Uniontown man found guilty of raping girl, now a teenager
A Fayette County jury found a Uniontown man guilty of sexually assaulting a girl who is now 13 years old.
John Dale Stewart Sr., 64, testified in his own defense in the two-day trial, claiming that he was seldom alone with the girl and that they enjoyed watching movies together at his residence.
“Have you ever done these things people have alleged you have done to (the girl)?” asked defense attorney Brian Salisbury.
“No,” Stewart said.
“Did you touch her inappropriately?” Salisbury asked.
“No,” Stewart said.
Charges against Stewart included numerous counts of involuntary deviate sexual intercourse, aggravated indecent assault, indecent assault of a child and corruption of minors.
Assistant District Attorney Linda Cordaro said the jury deliberated about two and a half hours after the trial ended Wednesday afternoon, then returned with a guilty verdict.
The girl testified Tuesday before Senior Judge John F. Wagner Jr. that the man would undress and sexually assault her during visits to his residence from the time she was about 7 or 8 years old to age 11.
The Tribune-Review does not identify alleged victims of sexual assault.
The girl said Stewart assaulted her “in my private area, below my waist.”
Her mother testified Wednesday that the girl had enjoyed visiting Stewart, up until 2011.
“I asked her if (Stewart) had ever touched her in a way that he shouldn't. She instantly cried. She said he had. I called 911,” the woman testified.
“Did you ever witness any kind of reaction in her that would cause you concern when Mr. Stewart would ask her to stay there?” Salisbury asked.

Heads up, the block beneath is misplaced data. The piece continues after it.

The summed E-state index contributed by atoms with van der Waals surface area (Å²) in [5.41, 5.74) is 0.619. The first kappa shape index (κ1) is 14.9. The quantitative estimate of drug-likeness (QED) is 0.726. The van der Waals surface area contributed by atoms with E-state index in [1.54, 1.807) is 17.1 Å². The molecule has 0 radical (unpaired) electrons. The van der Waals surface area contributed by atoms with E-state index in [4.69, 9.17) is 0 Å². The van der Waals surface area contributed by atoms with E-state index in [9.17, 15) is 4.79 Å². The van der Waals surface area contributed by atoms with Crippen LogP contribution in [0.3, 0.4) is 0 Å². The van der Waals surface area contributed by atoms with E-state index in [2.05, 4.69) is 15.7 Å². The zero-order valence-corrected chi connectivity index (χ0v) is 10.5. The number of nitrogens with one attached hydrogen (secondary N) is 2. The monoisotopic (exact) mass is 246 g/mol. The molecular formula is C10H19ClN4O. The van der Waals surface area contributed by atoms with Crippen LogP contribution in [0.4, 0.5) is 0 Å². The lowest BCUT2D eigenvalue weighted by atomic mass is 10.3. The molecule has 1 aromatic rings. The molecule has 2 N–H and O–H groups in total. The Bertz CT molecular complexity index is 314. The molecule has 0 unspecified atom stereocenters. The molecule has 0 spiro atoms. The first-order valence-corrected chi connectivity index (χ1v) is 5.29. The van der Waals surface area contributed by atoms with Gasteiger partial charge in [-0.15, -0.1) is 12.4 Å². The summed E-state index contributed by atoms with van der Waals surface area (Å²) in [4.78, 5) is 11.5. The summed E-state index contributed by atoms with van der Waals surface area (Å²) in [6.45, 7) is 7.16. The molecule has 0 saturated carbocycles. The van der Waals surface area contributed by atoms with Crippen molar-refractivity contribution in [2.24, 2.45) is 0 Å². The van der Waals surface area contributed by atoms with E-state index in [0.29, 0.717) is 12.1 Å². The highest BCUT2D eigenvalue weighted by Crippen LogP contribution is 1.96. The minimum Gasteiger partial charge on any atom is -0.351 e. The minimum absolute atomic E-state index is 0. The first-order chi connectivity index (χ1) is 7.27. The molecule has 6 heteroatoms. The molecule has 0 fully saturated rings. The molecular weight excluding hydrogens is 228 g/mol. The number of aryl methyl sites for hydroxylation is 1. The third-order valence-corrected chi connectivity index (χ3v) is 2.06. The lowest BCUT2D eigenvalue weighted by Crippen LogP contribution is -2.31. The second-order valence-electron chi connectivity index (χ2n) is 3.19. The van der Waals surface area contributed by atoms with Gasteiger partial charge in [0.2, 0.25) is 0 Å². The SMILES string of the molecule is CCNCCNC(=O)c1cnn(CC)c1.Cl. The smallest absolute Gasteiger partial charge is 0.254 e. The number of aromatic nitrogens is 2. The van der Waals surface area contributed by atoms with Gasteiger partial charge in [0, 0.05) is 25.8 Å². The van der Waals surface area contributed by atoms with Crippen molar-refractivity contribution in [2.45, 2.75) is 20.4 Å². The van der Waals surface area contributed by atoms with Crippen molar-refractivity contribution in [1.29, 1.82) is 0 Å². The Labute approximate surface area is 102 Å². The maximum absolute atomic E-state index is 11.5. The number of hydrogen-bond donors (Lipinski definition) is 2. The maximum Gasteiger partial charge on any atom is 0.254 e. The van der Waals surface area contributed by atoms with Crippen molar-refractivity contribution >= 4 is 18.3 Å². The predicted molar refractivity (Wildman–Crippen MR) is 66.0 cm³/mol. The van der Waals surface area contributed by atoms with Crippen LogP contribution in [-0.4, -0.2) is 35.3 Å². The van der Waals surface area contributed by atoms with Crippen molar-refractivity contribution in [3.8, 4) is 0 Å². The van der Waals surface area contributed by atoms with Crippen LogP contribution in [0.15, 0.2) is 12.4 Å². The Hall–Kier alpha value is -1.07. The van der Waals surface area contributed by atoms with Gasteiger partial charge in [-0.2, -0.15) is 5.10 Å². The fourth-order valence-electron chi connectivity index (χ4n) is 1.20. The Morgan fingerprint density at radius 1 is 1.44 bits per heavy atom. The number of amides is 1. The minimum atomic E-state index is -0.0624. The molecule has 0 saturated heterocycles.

“No,” she said.
She acknowledged that Stewart's ex-wife or former girlfriend was in the home during the girl's visits.
Uniontown police Detective Donald Gmitter said he interviewed Stewart in September 2011. “I did not abuse her ever. I don't know why she said these things about me, because they didn't happen,” Stewart stated.
Gmitter testified there was no physical evidence of sexual abuse.
Stewart's former girlfriend, Lillian Arnold, and his former wife, Sheila Stewart, testified for the defense.
Arnold said she saw nothing questionable in Stewart's behavior toward the girl.
Sheila Stewart said she once asked the girl if she understood “good touch” and “bad touch,” because the girl was growing up. She said she worried she might have confused her.
Sheila Stewart testified she saw nothing inappropriate.
Salisbury argued to jurors there had been no testimony about the girl's grades or her school attendance slipping, or her losing interest in her friends, possible signs of abuse.
“She never said, ‘I don't want to go because (Stewart) is doing bad things to me,'” Salisbury said.
He said she had no time to recant her statement because police, Children and Youth Services and her family quickly became involved. At one point, her father confronted Stewart, he said.
“She was probably scared to death to recant her statement,” he said.